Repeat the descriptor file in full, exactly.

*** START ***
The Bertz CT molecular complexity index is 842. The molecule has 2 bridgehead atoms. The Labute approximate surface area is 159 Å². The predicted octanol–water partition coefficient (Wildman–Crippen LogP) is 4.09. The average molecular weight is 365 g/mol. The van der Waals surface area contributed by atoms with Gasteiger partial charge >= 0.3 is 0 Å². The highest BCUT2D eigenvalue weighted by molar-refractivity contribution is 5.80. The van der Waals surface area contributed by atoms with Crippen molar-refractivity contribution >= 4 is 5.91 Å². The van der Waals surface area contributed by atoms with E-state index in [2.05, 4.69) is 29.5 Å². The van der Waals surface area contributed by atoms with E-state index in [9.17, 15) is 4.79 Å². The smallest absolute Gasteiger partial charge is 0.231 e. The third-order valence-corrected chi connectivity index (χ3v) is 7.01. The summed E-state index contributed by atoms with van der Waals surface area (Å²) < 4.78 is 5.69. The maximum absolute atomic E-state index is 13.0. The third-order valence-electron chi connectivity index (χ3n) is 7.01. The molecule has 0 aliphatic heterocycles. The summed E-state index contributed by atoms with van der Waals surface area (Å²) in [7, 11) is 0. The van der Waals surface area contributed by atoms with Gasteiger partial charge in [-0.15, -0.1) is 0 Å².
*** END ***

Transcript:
The Bertz CT molecular complexity index is 842. The molecule has 2 bridgehead atoms. The Labute approximate surface area is 159 Å². The predicted octanol–water partition coefficient (Wildman–Crippen LogP) is 4.09. The average molecular weight is 365 g/mol. The van der Waals surface area contributed by atoms with Gasteiger partial charge >= 0.3 is 0 Å². The highest BCUT2D eigenvalue weighted by molar-refractivity contribution is 5.80. The van der Waals surface area contributed by atoms with Crippen molar-refractivity contribution >= 4 is 5.91 Å². The van der Waals surface area contributed by atoms with E-state index in [2.05, 4.69) is 29.5 Å². The van der Waals surface area contributed by atoms with E-state index in [9.17, 15) is 4.79 Å². The smallest absolute Gasteiger partial charge is 0.231 e. The third-order valence-corrected chi connectivity index (χ3v) is 7.01. The summed E-state index contributed by atoms with van der Waals surface area (Å²) < 4.78 is 5.69. The maximum absolute atomic E-state index is 13.0. The third-order valence-electron chi connectivity index (χ3n) is 7.01. The molecule has 0 aliphatic heterocycles. The summed E-state index contributed by atoms with van der Waals surface area (Å²) in [7, 11) is 0. The van der Waals surface area contributed by atoms with Gasteiger partial charge in [-0.15, -0.1) is 0 Å².